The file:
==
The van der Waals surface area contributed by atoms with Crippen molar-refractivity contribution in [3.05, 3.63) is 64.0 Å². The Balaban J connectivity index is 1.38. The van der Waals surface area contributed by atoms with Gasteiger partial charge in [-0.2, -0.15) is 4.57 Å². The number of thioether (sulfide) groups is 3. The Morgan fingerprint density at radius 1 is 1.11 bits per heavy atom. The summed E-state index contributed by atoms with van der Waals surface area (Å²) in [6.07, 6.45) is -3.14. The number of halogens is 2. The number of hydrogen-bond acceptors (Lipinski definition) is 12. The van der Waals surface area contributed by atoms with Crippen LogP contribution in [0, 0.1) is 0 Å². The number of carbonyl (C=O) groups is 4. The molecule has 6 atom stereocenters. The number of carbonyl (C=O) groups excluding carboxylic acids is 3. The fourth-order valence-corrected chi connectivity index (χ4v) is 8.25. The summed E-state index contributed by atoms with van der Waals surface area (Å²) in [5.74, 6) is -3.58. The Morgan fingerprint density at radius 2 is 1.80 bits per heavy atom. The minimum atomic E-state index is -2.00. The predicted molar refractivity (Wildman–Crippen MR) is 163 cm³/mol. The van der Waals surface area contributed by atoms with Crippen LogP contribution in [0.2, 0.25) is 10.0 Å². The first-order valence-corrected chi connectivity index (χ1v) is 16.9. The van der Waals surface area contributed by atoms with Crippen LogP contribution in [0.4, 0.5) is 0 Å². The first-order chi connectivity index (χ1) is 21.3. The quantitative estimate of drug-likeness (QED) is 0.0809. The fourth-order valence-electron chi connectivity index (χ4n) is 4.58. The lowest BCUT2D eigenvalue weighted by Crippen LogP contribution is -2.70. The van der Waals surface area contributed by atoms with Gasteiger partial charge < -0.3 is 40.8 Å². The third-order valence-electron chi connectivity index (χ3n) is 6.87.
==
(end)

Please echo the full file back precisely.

The van der Waals surface area contributed by atoms with Crippen molar-refractivity contribution in [3.05, 3.63) is 64.0 Å². The Balaban J connectivity index is 1.38. The van der Waals surface area contributed by atoms with Gasteiger partial charge in [-0.2, -0.15) is 4.57 Å². The number of thioether (sulfide) groups is 3. The Morgan fingerprint density at radius 1 is 1.11 bits per heavy atom. The summed E-state index contributed by atoms with van der Waals surface area (Å²) in [6.07, 6.45) is -3.14. The number of halogens is 2. The number of hydrogen-bond acceptors (Lipinski definition) is 12. The van der Waals surface area contributed by atoms with Crippen LogP contribution in [0, 0.1) is 0 Å². The number of carbonyl (C=O) groups is 4. The molecule has 6 atom stereocenters. The number of carbonyl (C=O) groups excluding carboxylic acids is 3. The fourth-order valence-corrected chi connectivity index (χ4v) is 8.25. The summed E-state index contributed by atoms with van der Waals surface area (Å²) in [5.74, 6) is -3.58. The Morgan fingerprint density at radius 2 is 1.80 bits per heavy atom. The minimum atomic E-state index is -2.00. The predicted molar refractivity (Wildman–Crippen MR) is 163 cm³/mol. The van der Waals surface area contributed by atoms with Crippen LogP contribution in [0.2, 0.25) is 10.0 Å². The first-order valence-corrected chi connectivity index (χ1v) is 16.9. The van der Waals surface area contributed by atoms with Crippen LogP contribution in [0.4, 0.5) is 0 Å². The first-order chi connectivity index (χ1) is 21.3. The quantitative estimate of drug-likeness (QED) is 0.0809. The fourth-order valence-electron chi connectivity index (χ4n) is 4.58. The lowest BCUT2D eigenvalue weighted by Crippen LogP contribution is -2.70. The van der Waals surface area contributed by atoms with Gasteiger partial charge < -0.3 is 40.8 Å². The third-order valence-electron chi connectivity index (χ3n) is 6.87.